Copper rally burdens Indian plantation sector

Vishwanath KulkarniV Sajeev Kumar Bengaluru/Kochi/April 15 | Updated on April 16, 2021

As prices of key fungicide copper sulphate rise 25%, growers feel the heat

The global rally in copper prices is adding to the costs of the Indian plantation sector as copper sulphate, a widely used fungicide manufactured using the metal, has turned expensive this year.

Prices of copper sulphate have increased to over ₹240-260 a kg this year, depending on the quality as against ₹160-190 last year, an increase of over 25 per cent mainly driven by the rally in copper prices.

Copper sulphate is widely used by growers of plantation crops such as arabica coffee, arecanut and pepper among others to control various fungal diseases. Bordeaux solution, using a mixture of copper sulphate and quicklime, is applied on these crops and others such as ginger, cardamom and grapes to control fungal and bacterial disease. The consumption period of the mixture in the plantation sector is between pre-monsoon (April-July) and post monsoon (September-October).

Bordeaux solution

In coffee, mainly the arabica variety, Bordeaux solution is used to control leaf rust disease. Bordeaux is sprayed before the onset of rains and after the monsoon ends to prevent the leaf rust disease in arabaicas, said Bose Mandanna, a large grower. Consumption in arabica estates with pepper inter-crop is estimated at 40 kg per acre.

“Factoring in the increase labour wages, fuel and other input costs, we are estimating the cost of cultivation for Arabica to increase to 85,000-90,000 per acre this year, as against ₹75,000 last year,” Mandanna said.

UM Thirthamallesh, President, Karnataka Growers Federation, said the average price for copper sulphate last year was ₹195 per kg. This year, it has increased to ₹240. This increase will add to the costs of growers, who are already facing dip in realisations, he said. In pepper, the application of copper sulphate is more to control fungal diseases.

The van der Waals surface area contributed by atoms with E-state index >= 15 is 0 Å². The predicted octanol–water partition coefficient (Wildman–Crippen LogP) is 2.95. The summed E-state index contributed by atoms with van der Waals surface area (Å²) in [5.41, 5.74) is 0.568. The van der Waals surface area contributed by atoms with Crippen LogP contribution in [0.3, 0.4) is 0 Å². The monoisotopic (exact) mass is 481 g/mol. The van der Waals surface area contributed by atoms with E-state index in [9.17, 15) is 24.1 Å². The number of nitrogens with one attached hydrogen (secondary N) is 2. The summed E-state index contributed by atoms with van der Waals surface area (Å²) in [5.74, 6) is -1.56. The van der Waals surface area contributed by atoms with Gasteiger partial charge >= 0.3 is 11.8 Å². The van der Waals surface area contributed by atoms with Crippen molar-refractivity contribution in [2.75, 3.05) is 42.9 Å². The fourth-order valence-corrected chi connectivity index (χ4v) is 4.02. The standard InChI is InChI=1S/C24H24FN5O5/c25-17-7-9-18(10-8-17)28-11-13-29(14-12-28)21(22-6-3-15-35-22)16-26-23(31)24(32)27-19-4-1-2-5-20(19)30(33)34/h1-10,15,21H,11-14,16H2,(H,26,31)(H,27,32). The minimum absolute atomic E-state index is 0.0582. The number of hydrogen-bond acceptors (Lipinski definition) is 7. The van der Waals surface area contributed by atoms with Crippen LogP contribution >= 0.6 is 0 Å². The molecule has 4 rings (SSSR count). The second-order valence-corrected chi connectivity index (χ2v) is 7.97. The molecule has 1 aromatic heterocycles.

Manufacturers of copper sulphate are keeping their fingers crossed over the rising price of copper sulphate which is hovering in the range of at ₹240 per kg from the last year level of ₹140-160.

Xavier Thomas Kondody, Managing Partner, Sanson Chemical Industries, Kottayam, told BusinessLine that the spiralling price of copper in international markets that has touched around $9,000 per tonne in London Metal Exchange vis-a-vis $4,500-5,000 last year was the main factor for the increase in copper sulphate prices. The surge in copper price was reflected in MCX Metal Exchange as well which stood at ₹650-750 per kg. This has pushed up the production cost of copper sulphate by 20 per cent, he said.

Kondody, who is also former president of Kerala State Small Industries Association, attributed the reason for the whopping copper prices to Chinese procurement in bulk for the usage in the manufacture of electric cars and other products.

To produce one tonne of copper sulphate, Kondody said the requirement of copper is around 300 kg. The rising price of copper has reported to have prompted companies to depend on the unorganised segment to procure copper from the scrap materials. This would pave the way for GST evasion on copper, which is currently at 18 per cent. Since the organised manufacturers are producing copper sulphate to be used as an agriculture product out of copper scrap, Kondody requested the government to bring down the GST to 5 per cent for providing a level playing field to the industry.

Published on April 15, 2021

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